Whooping Crane 18-12, or Hemlock, with her two chicks at White Oak Conservation.
Yulee, Fla. (May 8, 2018) — White Oak Conservation is pleased to announce that two Whooping Crane chicks have hatched, marking the first time White Oak has successfully bred this critically endangered species. The family of four eventually will be released into the wild through a partnership with the International Crane Foundation.
The chicks are mobile and are being reared and fed by their parents, 16-11 and 18-12, at White Oak Conservation, a wildlife refuge in northeastern Florida owned by philanthropists Mark and Kimbra Walter. 16-11 is also known as Grasshopper, and 18-12 is known as Hemlock.
Each parent takes a chick for the day to minimize competition for food, and both chicks return to their mother at night for warmth. The parents feed the chicks larvae, tadpoles, grasshoppers, dragonflies and other insects, increasing their body weight by 10 percent to 15 percent per day. Their special White Oak habitat covers more than an acre and offers two ponds, natural food items, and protection from predators.
Photos and videos of the chicks and their parents are available to media outlets here. Mandatory credit: White Oak Conservation. The photos and videos were captured by a remote camera, as there is virtually no human interaction with these Whooping Cranes at White Oak.
This Whooping Crane family is part of the Eastern Migratory Population, one of two experimental release programs that seek to protect the existence of this endangered wetland bird. Through decades of dedicated research and captive husbandry, the Whooping Crane has been kept from the brink of extinction. Only 757 Whooping Cranes remain in North America because of hunting, power line collisions, habitat reduction and encroachment.
Whooping Crane 16-11, or Grasshopper, tends to one of the chicks while Hemlock forages in the background.
The adult cranes were introduced for breeding at White Oak in October 2016, and these are their first offspring – learn more about the cranes’ transfer to Florida. White Oak eventually will release the cranes as a family unit, likely to Horicon National Wildlife Refuge in eastern Wisconsin, which is the original home of 16-11, the male. Both of the adult cranes were raised by the International Crane Foundation. The hope is that the entire family will migrate in the fall with other cranes at the refuge.
“Our goal is to create an international model for the humane and effective repopulation of endangered species,” Mark Walter said. “We are optimistic that, working with the other groups involved, we can successfully add the Whooping Crane to this mission.”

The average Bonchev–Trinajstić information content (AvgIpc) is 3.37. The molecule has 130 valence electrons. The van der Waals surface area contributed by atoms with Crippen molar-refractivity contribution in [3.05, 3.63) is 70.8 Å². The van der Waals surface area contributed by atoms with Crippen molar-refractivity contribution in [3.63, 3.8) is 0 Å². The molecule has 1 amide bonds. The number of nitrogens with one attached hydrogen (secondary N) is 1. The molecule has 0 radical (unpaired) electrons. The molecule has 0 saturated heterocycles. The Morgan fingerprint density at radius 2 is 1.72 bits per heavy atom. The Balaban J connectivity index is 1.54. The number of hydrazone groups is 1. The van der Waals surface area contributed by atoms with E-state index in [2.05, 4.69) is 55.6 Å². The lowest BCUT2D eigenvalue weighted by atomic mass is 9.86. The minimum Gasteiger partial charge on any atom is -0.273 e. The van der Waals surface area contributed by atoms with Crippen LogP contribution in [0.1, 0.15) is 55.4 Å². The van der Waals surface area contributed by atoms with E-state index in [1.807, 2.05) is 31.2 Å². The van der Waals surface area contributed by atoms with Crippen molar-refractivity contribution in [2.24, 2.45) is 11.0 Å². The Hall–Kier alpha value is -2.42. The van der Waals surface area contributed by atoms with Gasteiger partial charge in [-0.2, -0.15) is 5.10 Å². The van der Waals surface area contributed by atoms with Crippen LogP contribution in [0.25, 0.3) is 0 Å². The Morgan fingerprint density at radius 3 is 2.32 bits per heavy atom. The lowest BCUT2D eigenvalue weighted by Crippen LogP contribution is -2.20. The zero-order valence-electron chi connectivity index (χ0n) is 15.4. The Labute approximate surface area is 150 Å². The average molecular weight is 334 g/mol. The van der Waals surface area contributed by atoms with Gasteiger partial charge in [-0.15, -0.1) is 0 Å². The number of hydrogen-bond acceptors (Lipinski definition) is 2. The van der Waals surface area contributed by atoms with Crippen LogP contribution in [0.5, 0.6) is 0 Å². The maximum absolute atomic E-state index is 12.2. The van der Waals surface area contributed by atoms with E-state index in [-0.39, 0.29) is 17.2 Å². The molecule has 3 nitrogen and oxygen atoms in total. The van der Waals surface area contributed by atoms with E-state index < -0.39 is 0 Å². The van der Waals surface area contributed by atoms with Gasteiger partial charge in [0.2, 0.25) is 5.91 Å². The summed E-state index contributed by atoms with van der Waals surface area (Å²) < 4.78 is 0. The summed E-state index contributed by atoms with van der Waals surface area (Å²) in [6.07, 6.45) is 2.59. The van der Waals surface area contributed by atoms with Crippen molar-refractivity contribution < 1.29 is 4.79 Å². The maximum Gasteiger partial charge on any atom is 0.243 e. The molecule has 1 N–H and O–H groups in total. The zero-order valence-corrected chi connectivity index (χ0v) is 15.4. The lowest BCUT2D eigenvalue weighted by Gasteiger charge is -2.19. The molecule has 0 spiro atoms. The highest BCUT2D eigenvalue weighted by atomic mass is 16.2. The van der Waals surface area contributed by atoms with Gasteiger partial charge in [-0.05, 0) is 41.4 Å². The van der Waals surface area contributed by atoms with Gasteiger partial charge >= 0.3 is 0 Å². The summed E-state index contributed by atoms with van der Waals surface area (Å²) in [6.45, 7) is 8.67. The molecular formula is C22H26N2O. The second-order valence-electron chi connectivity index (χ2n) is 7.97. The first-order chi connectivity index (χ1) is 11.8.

This program is managed and monitored collaboratively by the Whooping Crane Eastern Partnership whose members include the International Crane Foundation, U.S. Fish and Wildlife Service, Patuxent Wildlife Research Center, Operation Migration, the Wisconsin Department of Natural Resources, White Oak and other partners.
“The International Crane Foundation is very forward-thinking and has been a great partner for us,” said Steve Shurter, CEO of White Oak. “Whooping Cranes are a flagship species in wetlands. A thriving Whooping Crane population means healthy wetlands.”
“We are delighted to be working with White Oak, a great new partner for Whooping Crane reintroduction. The fact that 16-11 and Hemlock were paired so successfully in captivity and have now hatched two chicks is evidence of the care and dedication White Oak has given these special birds,” said Rich Beilfuss, President and CEO of the International Crane Foundation.
About the Whooping Crane Eastern Partnership
The Whooping Crane Eastern Partnership is a group of agencies, non-profit organizations and individuals, formed to restore to eastern North America, a migratory population of Whooping Cranes. More information about the partnership is available at www.bringbackthecranes.org.
About the International Crane Foundation
The International Crane Foundation plays a leading role in the conservation of Whooping Cranes, from managed breeding and release programs to habitat protection, citizen education and engagement, and threat reduction along their flyways. Learn more about the International Crane Foundation and its work to protect Endangered Whooping Cranes at www.savingcranes.org.
About White Oak Conservation
White Oak works to save endangered species and wild places. White Oak leads global conservation through innovative science, education, training and collaborations. We are committed to providing conservation options for many of the species that need them the most. White Oak’s 16,000 riverfront acres in northeast Florida provide a refuge for more than 17 different endangered species. Additionally, White Oak works to help and inspire others to support conservation by hosting education, conservation, corporate and family groups for visits, overnight stays, conferences and meetings. We are an Association of Zoos & Aquariums (AZA) certified facility. White Oak is owned by philanthropists Mark and Kimbra Walter. More information about White Oak is available at www.whiteoakwildlife.org.